A rental market expert is urging landlords to be cautious when considering to use short-term lets websites such as Airbnb to rent out their properties.
David Alexander, managing director of Apropos and DJ Alexander, says challenging conditions may encourage landlords to view short-lets as an 'easy way out'.
He cites Airbnb's most recent figures, which show the platform has almost 225,000 active UK listings and generates over £850 million in rental payments, with the average landlord or property owner taking home £3,100 per year.
Figures for some of the UK's biggest cities suggest much more lucrative returns, with a typical takeaway of £3,563 per month in London, £1,959 in Edinburgh and £1,595 in Manchester.
"These numbers will appear very attractive to landlords who have falling rents in real terms, lower tax incentives, and increased management and maintenance costs," says Alexander.
The rental expert highlights the advantages of short-term letting such as higher daily income, fewer legislative, financial and regulatory issues and potentially less punitive borrowing circumstances.
Alexander says the disadvantages for landlords choosing to let on a short-term basis include longer void periods, higher maintenance costs and considerable political pressure on a market which has been banned or restricted in other parts of the world.
"With [sites like] Airbnb you may find that you make more money for the peak five or six months of the year, but the winter is completely dead in which case your earnings may balance out," he says.
"The problem is that there is more work involved in dealing with 50 guests a year than in two permanent clients staying for a year."
"It is a balance and will depend on your expectations, your current experience of where your property income is going, and your location."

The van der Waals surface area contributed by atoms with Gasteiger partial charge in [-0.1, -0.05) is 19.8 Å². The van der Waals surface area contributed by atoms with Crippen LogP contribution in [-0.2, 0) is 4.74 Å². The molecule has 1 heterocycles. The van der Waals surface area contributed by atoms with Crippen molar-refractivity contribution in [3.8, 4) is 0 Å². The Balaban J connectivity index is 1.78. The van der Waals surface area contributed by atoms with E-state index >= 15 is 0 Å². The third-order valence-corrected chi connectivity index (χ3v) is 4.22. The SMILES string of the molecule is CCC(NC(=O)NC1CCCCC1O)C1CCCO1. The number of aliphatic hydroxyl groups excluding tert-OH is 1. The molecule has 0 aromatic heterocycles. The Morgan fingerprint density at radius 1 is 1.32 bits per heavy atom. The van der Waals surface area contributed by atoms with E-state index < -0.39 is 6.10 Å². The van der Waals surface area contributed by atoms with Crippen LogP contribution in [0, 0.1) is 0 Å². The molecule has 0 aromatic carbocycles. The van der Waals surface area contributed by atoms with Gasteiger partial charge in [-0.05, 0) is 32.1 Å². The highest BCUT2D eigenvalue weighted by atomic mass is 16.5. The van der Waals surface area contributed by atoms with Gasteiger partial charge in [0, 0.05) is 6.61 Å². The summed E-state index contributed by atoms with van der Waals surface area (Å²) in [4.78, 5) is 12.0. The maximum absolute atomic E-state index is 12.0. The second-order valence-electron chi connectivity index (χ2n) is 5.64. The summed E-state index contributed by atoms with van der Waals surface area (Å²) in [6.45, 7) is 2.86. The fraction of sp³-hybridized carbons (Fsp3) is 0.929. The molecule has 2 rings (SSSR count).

According to Alexander, Airbnb's data shows four key listings areas in the UK: London, Scotland, the South West and the South East - which collectively account for just shy of 75% of all listings on the platform.
Meanwhile, these four areas account for 78% of all income generated for UK hosts.
"These figures highlight the importance in short-term letting of having a rental property in the right area," he says.
"These are a lot of factors to consider so I would urge landlords thinking of this step to think long and hard before making a leap into the unknown. It will work for some but could be a mistake for others."
"Equally many landlords could substantially improve their earnings by reviewing their portfolio," adds Alexander.
"There is still a very good return to be made from the PRS, but it requires a professional approach."
The growth of the short-term lets market and how it affects long-term private rental accommodation has again been in the spotlight in recent months.
In April, the Mayor of London, Sadiq Khan, penned a letter to Secretary of State for Housing, Communities and Local Government, James Brokenshire, calling on the government to introduce a new registration system for anyone wishing to let a property for less than 90 days in a calendar year.
The letter was co-signed by Airbnb and several London borough councils.
"Short-term lets are a benefit to visitors to London, and to Londoners themselves who want to earn a little extra money. But these benefits must be balanced with the need to protect long-term rented housing, and to make sure neighbours aren’t impacted by a high turnover of visitors," wrote Khan.
"It is now time for the government to work with us to develop a registration system of short-term lets, so local councils can make sure we get this balance right."